DAYCATIONS are explorations of this incredible area we live in, ones where you can venture forth for no more than a day, and encounter nature, history, wildlife, water, lots of great things and places to just recognize and enjoy. 


Daycation #1: Traveling South of Town

Photo credit.



Daycation #2: Traveling West of Town

On the Bluffs at Torreya State Park. Photo credit.


Daycation #3: Traveling West to Florida's Highest Elevation

DeFuniak Springs.  Photo credit: DGArdener


Daycation #4: Traveling East of Town

Photo credit.



Daycation #5: Traveling East to Beaches & Springs

Ichetucknee Springs State Park
Photo credit.


Daycation #6: Traveling North of Town

Thomasville, Georgia.  Photo credit.


Florida Fish and Wildlife has several wildlife management areas in our vicinity.  No entrance fee is required to visit these incredible areas.  In order to hunt or fish you must possess all the appropriate licenses and permits.  Contact for further information.  Hickory Mound is a true mix of outdoor adventures.  It indulges the birder, the fisherman, crabbing, paddlers, hunters and/or hikers.  The best way to explore the land and water of Hickory Mound is to visit the impoundment.  Wildflowers are abundant during the spring time, as are migratory birds.  There are many creeks winding through the salt marshes, and Franklin Ponds has bass, catfish and sunfish ready for your rod and hook. You'll find the remains of stone quarries, fishing and hunting camps, villages, mounds and burials from Native American habitation are evident. During the early20th century, timber companies just about denuded the land of cypress trees on this area.  You'll walk on the raised trams that were originally constructed to support the railroads that carried the huge cypress trees to the mills.  Uplands were converted to pine plantations for pulpwood productions.  In the 1960's, Buckeye Cellulose, enclosed 1800 acres of salt marsh and coastal forest with an earthen dike, and created a water-control system which created brackish water.  Our state acquired the land in 1987 as part of the Big Bend Wildlife Management Area.  Hickory Mound is one of five units of the WMA.  It completed public ownership of a 200 mile strech of coast, keeping the vitality of coastal marshes and seagrass beds as one of the most extensive in North America.

In exploring this incredible resource, you can drive, bike, or walk the levee.  You'll see the full range of north Florida wading birds. There is a viewing tower to help you locate and enjoy sightings of wildlife.  By moving slowly over the netwook of the old logging trams, you'll encounter lots of wildlife.  Enjoy the Bat House Trail, among others.  Hickory Mound is a site on the Great Florida Birding and Wildlife Trail.  There are unpaved roads that can  be explored.  Horseback riding is allowed on named and numbered roads.  Boat ramps provide access to some great fishing.  You can also fish in the area's abandoned limerock pits, such as Franklin Ponds, which is stocked.  Platforms are available for crabbing and fishing along the impoundment area. Make sure you acquire the recreation guide, which has an excellent map, as you enter the area.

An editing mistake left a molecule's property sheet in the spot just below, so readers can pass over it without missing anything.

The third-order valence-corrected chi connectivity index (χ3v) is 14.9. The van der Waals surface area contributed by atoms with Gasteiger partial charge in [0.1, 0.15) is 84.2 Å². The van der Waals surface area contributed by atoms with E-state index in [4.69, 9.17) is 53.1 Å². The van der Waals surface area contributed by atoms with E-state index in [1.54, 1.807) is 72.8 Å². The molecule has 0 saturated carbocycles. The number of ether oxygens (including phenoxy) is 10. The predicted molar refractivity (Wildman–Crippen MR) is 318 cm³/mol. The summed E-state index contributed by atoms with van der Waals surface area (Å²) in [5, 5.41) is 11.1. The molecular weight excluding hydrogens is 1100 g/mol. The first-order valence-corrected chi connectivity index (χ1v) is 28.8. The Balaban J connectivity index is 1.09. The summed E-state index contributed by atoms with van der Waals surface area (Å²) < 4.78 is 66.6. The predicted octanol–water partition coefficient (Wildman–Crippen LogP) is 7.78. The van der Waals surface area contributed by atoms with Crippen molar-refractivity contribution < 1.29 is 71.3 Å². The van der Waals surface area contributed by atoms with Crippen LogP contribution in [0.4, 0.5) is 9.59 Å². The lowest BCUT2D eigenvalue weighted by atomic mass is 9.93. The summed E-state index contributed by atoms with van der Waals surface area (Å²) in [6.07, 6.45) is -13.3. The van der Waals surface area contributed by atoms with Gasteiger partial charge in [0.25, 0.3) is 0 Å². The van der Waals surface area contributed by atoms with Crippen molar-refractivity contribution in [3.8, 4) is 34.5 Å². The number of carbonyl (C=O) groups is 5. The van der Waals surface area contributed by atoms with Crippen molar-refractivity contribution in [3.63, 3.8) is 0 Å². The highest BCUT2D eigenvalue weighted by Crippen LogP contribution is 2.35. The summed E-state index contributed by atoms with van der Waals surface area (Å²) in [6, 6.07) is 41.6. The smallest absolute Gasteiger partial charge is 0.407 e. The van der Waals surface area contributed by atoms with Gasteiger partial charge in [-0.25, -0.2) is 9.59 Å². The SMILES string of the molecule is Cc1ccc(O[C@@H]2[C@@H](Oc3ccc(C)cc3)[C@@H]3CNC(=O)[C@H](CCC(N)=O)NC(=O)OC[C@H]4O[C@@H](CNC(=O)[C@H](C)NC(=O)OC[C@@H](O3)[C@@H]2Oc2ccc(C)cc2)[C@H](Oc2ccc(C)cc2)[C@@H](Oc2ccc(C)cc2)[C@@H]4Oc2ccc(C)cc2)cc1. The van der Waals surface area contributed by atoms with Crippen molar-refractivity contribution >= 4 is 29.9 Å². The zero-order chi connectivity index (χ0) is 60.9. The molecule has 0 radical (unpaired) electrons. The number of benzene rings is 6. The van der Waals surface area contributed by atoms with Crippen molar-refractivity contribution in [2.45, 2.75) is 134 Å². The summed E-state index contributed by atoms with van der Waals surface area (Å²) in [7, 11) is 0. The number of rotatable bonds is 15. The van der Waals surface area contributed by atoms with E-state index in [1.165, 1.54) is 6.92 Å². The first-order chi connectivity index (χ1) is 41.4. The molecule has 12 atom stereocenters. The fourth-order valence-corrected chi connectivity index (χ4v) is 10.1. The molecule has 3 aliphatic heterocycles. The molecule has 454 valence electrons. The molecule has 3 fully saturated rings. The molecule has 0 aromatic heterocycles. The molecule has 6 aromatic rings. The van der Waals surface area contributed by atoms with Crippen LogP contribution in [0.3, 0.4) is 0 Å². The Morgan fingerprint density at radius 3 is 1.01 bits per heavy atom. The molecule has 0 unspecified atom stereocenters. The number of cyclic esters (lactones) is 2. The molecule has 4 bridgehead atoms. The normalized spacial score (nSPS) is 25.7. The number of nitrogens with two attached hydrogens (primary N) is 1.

To get to Hickory Mound, travel east of town on U.S. Highway 98. After crossing over the Econfina River, you'll come to a limerock access road named Cow Creek Grade.  You'll go six miles on this road to a check station where you'll secure information and a map.  By going another two miles you'll arrive at the coastal impoundment.

For further information, contact


TIDE SWAMP is another of the interesting wildlife management areas we are fortunate to have in our area. You can explore it, by heading east on Highway 27 (Appalachia Parkway), through Perry, where you'll hook up with US Hwy 19/98.  Travel south about 4.5 miles and turn right on CR 361.  You'll drive 22 miles to Hagen's Cove Road where you'll turn right.  Visiting Dallus Creek  requires you to continue six miles south, where you'll turn right on Dallus Creek Road. The brochure you'll pick up at the entrance has an excellent map of the area, along with lots of good information.

There are walking and cycling trails, you can do a driving tour, or explore the miles of undeveloped shoreline. Bay scalloping season is a good time to visit, as are the spring/fall migrations of birds.  An observation tower is at Hagen's Cove.  You can wander the pine woods, only make sure you wear something bright orange during hunting season.  Explore the old tram roads- you can hike or bike them.  There are short, marked walking trails at Dallus Creek Landing and Hagen's Cove.  The map will offer you a driving tour, taking you through or near the hardwood swamp and pine plantations.

This area is referred to as the place where Florida's forests meet the Gulf.  Hagen's Cove has unique natural beaches,  Paddlers can launch their canoes/kayaks at Dallus Creek Landing.  Timbering eliminated most of all the mature cypress trees in this area. You can walk or ride on the raised trams in the Tide Swamp area. These roads were built with hardwood trees laid end to end in two parallel lines the length of the planned trams.  Crossties from cypress were placed across the hardwood trunks, and then steel rails were anchored to the crossties with spikes.  Then sand cars backed down the crossties, pouring sand in between the trees and ties.  This helped stabilize the trams.  As the cypress and longleaf pine were harvested into extinction, the land was planted in pine plantations for pulpwood.  Gradually, Florida Fish and Wildlife is restoring the land and original timber. You will see signs of the restoration throughout Tide Swamp's habitats as you drive along CR 361, and along the area's driving tour route.